Articles About holiday

  • BLOG-Setting the Scene

    put the star on the treetop

    On the darkest day of the year, I am glad to find myself in the company of those who forge healing light.

  • Two ways to share in the holidays

    Food pantry volunteers Jean Shook, Patti McAllister, Jackie Hammond, Don Rudolf and Don Fulton put away donated items this week at the Yellow Springs Community Food Pantry in the basement of the Methodist Church. Demand for food and household goods at the pantry rises during th holiday season, and so do community donations. (Photo by Megan Bachman)

    While it took several hauntings for Ebenezer Scrooge to transform from a stingy miser to a charitable giver, villagers have already embodied the holiday spirit this season with generous donations of food and gifts to two long-time local projects.

  • School Forest builds festive character

    Michael Finster helps Dr. David Hyde and Mary Hyde haul their freshly cut tree (photo by Aaron Zaremsky)

    The School Forest Festival is still offering hand-cut Christmas trees today from 9 am to 2 pm.

  • Village veterans remember wars

    Edward Rice

    For those who saw military combat or served in the U.S. armed forces, Nov. 11, Veterans Day, is a time to remember the often painful memories of war and to honor their comrades who did not make it home. As the local veterans who live and work in Yellow Springs reflect on wars that changed their lives…

  • Tales of hauntings in the village

    Apparitions and ghostly music at Ye Olde Trail Tavern. Loaves of bread flying off the counter at the Sunrise Cafe. Disembodied voices in Antioch’s Main Building. Chairs traveling through the air in the Union Schoolhouse. A phantom walking around John Bryan State Park.

  • On Halloween, boo to you, too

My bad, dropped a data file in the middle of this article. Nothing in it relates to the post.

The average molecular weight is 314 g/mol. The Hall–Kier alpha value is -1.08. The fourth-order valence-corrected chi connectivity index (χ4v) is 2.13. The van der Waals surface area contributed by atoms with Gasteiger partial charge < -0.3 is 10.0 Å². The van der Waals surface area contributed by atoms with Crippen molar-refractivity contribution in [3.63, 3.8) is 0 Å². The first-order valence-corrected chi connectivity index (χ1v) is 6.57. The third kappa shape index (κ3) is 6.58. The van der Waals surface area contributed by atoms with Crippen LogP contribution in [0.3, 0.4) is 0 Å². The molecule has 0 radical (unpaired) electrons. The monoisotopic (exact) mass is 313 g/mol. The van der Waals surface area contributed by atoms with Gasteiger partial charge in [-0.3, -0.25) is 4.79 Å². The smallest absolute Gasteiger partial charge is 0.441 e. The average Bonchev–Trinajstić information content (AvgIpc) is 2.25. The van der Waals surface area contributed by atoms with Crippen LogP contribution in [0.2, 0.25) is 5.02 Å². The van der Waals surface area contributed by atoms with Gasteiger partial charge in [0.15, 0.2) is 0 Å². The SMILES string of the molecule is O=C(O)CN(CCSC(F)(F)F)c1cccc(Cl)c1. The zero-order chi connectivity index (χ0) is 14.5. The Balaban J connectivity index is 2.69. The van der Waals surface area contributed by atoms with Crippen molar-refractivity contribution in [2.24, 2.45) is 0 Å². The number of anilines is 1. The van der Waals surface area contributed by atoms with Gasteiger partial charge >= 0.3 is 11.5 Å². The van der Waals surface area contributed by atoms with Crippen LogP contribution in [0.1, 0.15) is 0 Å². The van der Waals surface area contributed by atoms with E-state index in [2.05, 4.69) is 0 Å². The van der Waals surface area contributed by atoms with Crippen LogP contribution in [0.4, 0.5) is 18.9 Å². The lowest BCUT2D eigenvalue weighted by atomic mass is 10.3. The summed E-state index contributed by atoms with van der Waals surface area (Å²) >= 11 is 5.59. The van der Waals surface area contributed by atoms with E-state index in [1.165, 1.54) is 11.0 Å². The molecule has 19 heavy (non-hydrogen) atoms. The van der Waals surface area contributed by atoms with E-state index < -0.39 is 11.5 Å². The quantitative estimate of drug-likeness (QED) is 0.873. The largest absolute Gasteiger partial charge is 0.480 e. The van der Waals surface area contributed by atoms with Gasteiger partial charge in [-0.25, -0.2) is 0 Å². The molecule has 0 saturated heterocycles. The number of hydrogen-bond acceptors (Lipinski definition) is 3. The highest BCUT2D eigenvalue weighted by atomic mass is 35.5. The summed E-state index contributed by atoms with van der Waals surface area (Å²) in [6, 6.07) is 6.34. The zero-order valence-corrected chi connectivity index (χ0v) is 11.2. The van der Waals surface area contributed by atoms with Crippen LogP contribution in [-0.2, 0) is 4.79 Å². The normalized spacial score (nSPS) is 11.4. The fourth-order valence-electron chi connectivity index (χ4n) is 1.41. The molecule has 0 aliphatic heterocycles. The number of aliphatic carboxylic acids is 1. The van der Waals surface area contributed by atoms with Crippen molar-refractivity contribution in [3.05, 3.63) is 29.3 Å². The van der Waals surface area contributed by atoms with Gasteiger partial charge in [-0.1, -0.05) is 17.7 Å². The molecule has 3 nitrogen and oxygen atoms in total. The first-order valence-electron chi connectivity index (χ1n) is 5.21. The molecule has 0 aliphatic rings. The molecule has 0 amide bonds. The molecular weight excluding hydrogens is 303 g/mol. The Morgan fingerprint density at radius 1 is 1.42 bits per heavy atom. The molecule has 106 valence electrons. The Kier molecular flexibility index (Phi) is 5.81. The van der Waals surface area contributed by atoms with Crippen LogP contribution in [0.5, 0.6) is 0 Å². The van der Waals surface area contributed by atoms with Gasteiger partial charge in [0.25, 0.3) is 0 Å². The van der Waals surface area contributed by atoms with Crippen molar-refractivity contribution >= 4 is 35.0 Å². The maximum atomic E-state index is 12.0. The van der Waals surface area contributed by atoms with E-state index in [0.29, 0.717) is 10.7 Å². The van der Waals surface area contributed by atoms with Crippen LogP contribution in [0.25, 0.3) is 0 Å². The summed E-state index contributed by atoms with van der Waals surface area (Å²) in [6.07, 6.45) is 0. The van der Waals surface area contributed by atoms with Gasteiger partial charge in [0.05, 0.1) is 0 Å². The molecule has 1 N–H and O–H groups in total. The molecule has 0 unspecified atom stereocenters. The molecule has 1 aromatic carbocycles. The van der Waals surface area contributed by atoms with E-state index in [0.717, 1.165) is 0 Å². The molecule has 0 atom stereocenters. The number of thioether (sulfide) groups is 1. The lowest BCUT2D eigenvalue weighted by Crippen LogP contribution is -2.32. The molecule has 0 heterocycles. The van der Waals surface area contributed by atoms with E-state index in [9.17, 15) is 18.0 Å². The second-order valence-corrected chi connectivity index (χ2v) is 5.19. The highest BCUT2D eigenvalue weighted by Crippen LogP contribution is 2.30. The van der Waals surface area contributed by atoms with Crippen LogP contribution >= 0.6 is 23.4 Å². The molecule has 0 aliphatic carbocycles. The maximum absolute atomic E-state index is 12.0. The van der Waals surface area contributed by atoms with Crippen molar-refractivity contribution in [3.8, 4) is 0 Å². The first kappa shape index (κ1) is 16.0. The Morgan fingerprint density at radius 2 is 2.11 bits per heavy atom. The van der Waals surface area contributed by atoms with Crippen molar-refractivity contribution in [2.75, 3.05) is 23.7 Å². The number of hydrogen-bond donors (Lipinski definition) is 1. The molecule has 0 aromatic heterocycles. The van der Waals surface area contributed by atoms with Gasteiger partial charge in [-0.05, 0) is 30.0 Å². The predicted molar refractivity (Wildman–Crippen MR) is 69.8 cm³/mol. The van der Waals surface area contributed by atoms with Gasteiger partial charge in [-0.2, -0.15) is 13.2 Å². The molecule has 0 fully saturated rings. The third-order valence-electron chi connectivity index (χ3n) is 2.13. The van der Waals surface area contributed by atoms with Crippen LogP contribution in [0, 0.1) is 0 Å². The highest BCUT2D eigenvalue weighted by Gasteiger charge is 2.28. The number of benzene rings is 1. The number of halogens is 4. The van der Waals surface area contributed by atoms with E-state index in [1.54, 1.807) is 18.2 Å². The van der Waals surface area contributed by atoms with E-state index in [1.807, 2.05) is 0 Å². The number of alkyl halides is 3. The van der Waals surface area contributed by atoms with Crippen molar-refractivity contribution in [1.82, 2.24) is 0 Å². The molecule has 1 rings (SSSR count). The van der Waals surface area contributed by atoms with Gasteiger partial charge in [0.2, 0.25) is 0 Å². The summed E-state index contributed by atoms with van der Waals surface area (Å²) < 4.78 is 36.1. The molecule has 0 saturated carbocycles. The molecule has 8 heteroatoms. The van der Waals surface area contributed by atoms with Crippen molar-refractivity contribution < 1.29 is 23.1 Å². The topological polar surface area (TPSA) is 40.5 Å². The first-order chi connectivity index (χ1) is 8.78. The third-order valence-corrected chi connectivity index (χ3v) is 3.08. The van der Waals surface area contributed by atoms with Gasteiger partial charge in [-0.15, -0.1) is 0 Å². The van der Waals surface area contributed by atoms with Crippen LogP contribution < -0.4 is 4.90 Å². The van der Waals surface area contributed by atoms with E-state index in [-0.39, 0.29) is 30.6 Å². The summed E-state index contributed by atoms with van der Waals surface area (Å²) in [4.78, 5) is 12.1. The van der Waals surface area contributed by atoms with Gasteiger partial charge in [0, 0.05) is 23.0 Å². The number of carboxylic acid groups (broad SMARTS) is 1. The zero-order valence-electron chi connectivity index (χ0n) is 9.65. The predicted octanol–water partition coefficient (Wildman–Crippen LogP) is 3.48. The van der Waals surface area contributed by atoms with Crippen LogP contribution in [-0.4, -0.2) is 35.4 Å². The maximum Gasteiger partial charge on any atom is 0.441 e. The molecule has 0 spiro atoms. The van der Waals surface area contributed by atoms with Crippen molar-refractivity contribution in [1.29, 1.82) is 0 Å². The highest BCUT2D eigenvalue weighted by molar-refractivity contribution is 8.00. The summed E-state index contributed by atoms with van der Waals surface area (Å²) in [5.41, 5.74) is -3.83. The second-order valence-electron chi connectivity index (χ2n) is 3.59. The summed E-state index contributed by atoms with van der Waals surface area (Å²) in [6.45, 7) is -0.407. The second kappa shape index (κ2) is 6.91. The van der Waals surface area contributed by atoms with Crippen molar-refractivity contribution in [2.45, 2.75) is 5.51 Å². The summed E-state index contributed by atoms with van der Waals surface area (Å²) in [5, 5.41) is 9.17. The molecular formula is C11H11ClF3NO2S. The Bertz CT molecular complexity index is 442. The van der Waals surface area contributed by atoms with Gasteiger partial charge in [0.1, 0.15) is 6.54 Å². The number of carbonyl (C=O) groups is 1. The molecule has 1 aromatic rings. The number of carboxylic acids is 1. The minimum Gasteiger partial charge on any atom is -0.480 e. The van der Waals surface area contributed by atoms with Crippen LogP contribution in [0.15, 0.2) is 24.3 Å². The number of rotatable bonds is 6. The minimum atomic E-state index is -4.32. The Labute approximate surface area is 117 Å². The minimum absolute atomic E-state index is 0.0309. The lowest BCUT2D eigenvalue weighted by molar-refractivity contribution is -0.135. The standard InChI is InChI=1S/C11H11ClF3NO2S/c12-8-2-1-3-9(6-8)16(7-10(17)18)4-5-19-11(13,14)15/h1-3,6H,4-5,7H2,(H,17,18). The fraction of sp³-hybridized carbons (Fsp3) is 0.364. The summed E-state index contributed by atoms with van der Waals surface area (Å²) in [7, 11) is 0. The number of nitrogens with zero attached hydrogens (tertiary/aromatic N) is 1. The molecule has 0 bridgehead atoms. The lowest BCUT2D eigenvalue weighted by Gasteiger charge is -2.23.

After six years telling ghost stories for children during Halloween season, the Yellow Springs Tale Spinners — from left, Jonatha Wright, Harold Wright and Eric Wolf — will tell scary tales for adults only this Sunday, Oct. 31, at 10 p.m. at the Clifton Opera House. The group will also tell ghost stories for children this Friday and Saturday, Oct. 29 and 30, at 7:30 p.m. at the Spooky Barn at Young’s Jersey Dairy. Not shown is troupe member Lisa Holmes. (photo by Diane Chiddister)

    Have you heard about the ghost cows in the village, and the long-dead owner who some people still hear calling his herd? Or about the retired steamboat captain who built a home the shape of his ship, with a bell that allegedly can still be heard on foggy nights?

  • Musical renewal for Havurah

    The spiritual activities of the Yellow Springs Havurah have always been done in an organized but less than dogmatic manner. The group of 15–20 active members observes the Sabbath each week on the Antioch College campus that informs its friendly tone.

  • Juneteenth a Scrumptious Affair

    Juneteenth pies lined up for the judges during the Juneteenth celebration

    Juneteenth celebrations included a pie contest and Motown dancing last Friday night at the Bryan Center.

  • At Friends Community, sweet care and bittersweet holidays

    While Friends Care Community employees work hard all year long, they put in extra effort over the holidays, according to longtime restoration aide Kent Little, who has worked in the local nursing home for 23 years.

    “Employees try hard to make it a good Christmas for residents,” he said this week. “They take pride in what they do.”

  • 25 days of Christmas kindness

    Villager Matt Ishihara was surprised by two secret Santas, who brought him 25 gifts to open each day until Christmas. The gifts have helped to lift his spirits during the first holiday season since the death of his wife.

    Tenderly opening the squeezably soft and lightweight tube-shaped present wrapped in snowflake paper, Matt Ishihara’s face lit up when the contents were finally revealed.

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